It’s no secret that I’m a warm-weather girl with cool-weather perfume tastes. Spring is a hard time of year for me to pick a scent, because my great loves are the deep, rich, sexy ones that are too overpowering for spring weather. Here are a few that I can enjoy almost as much as I enjoy the end of winter.
Golden Cattleya by Olympic Orchids ($65, Olympic Orchids)
This stuff is gorgeous. It’s all about the honey, so it’s sweeter than I usually prefer, but the floral notes from narcissus and orange blossom keep it from being too syrupy. It also has this cream-soda accord in it that gives a touch of the unexpected, before it dries down into amber and sandalwood. “Golden” really is the right word to describe this, and it’s perfect for a sunny spring afternoon.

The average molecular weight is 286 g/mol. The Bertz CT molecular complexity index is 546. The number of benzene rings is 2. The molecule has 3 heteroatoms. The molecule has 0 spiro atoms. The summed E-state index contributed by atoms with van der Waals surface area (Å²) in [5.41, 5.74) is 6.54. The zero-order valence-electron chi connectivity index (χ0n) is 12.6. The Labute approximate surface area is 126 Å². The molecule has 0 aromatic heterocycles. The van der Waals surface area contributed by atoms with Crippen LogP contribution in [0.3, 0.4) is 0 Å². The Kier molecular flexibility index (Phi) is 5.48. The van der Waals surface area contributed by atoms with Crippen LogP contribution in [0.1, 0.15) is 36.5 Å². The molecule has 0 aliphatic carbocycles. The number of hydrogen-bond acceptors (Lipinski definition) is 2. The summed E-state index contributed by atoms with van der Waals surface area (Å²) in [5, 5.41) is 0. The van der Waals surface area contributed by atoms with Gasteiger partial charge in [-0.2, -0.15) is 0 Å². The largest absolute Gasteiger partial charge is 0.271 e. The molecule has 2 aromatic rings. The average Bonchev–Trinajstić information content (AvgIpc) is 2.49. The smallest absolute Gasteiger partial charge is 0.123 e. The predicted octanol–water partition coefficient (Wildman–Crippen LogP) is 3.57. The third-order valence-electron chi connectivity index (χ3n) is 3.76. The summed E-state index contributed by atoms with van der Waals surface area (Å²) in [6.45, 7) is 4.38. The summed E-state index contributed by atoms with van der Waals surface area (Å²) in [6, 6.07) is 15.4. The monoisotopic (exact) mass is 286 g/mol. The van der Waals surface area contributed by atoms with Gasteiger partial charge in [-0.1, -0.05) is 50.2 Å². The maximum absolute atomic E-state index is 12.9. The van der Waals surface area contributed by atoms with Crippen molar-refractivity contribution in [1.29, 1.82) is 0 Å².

The other great thing about buying from a line like Olympic Orchids is that you’re buying from a small business where the person who formulates the perfumes is the same one who started the company, rather than some international mega-corporation like LVMH, which owns brands like Guerlain and Dior. You’re not pumping money into the pockets of billionaires with something like this. You’re buying from an artisan perfumer named Ellen Covey.
Desert Rose by Dame Perfumery Scottsdale ($10-85, Dame Perfumery)
Rose is by far my favorite note in a perfume, and this to me is everything a rose scent should be. It’s complex and sweet, with the geranium and carnation making it slightly spicy, and the peach giving it a mouthwatering juiciness. The first time I tried this on, I put my nose to my wrist and said, “Oh my gods,” right out loud. Love at first sniff, and perfect for a time of year when everything is in bloom. This has enough nuance to be seasonal without blending in with the smell of spring in the air.